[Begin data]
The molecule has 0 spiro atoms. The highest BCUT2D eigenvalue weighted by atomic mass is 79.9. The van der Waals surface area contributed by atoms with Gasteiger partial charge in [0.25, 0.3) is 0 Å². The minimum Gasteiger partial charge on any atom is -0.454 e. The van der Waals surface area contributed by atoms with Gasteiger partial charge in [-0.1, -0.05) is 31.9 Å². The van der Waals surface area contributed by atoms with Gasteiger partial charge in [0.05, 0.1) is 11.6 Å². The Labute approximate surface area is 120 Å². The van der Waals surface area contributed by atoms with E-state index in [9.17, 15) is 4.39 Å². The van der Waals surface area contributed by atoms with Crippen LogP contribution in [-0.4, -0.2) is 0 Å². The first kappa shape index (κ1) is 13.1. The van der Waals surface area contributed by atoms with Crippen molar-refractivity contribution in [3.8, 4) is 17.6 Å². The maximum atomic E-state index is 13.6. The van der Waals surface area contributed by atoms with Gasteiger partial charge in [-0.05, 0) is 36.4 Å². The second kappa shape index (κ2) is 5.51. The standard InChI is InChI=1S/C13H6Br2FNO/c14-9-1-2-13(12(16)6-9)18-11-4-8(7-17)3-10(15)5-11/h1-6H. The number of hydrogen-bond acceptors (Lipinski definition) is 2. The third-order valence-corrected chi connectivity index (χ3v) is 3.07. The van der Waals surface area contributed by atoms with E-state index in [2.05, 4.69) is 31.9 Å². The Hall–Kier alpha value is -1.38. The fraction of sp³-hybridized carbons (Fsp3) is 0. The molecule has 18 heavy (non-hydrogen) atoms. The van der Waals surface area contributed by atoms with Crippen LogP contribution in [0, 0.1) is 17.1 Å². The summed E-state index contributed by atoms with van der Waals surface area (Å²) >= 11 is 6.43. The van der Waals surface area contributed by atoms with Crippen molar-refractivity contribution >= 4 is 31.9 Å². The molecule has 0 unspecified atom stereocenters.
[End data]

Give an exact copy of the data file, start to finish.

The molecule has 0 spiro atoms. The highest BCUT2D eigenvalue weighted by atomic mass is 79.9. The van der Waals surface area contributed by atoms with Gasteiger partial charge in [0.25, 0.3) is 0 Å². The minimum Gasteiger partial charge on any atom is -0.454 e. The van der Waals surface area contributed by atoms with Gasteiger partial charge in [-0.1, -0.05) is 31.9 Å². The van der Waals surface area contributed by atoms with Gasteiger partial charge in [0.05, 0.1) is 11.6 Å². The Labute approximate surface area is 120 Å². The van der Waals surface area contributed by atoms with E-state index in [9.17, 15) is 4.39 Å². The van der Waals surface area contributed by atoms with Crippen LogP contribution in [-0.4, -0.2) is 0 Å². The first kappa shape index (κ1) is 13.1. The van der Waals surface area contributed by atoms with Crippen molar-refractivity contribution in [3.8, 4) is 17.6 Å². The maximum atomic E-state index is 13.6. The van der Waals surface area contributed by atoms with Gasteiger partial charge in [-0.05, 0) is 36.4 Å². The second kappa shape index (κ2) is 5.51. The standard InChI is InChI=1S/C13H6Br2FNO/c14-9-1-2-13(12(16)6-9)18-11-4-8(7-17)3-10(15)5-11/h1-6H. The number of hydrogen-bond acceptors (Lipinski definition) is 2. The third-order valence-corrected chi connectivity index (χ3v) is 3.07. The van der Waals surface area contributed by atoms with E-state index in [2.05, 4.69) is 31.9 Å². The Hall–Kier alpha value is -1.38. The fraction of sp³-hybridized carbons (Fsp3) is 0. The molecule has 18 heavy (non-hydrogen) atoms. The van der Waals surface area contributed by atoms with Crippen LogP contribution in [0, 0.1) is 17.1 Å². The summed E-state index contributed by atoms with van der Waals surface area (Å²) >= 11 is 6.43. The van der Waals surface area contributed by atoms with Crippen molar-refractivity contribution >= 4 is 31.9 Å². The molecule has 0 unspecified atom stereocenters.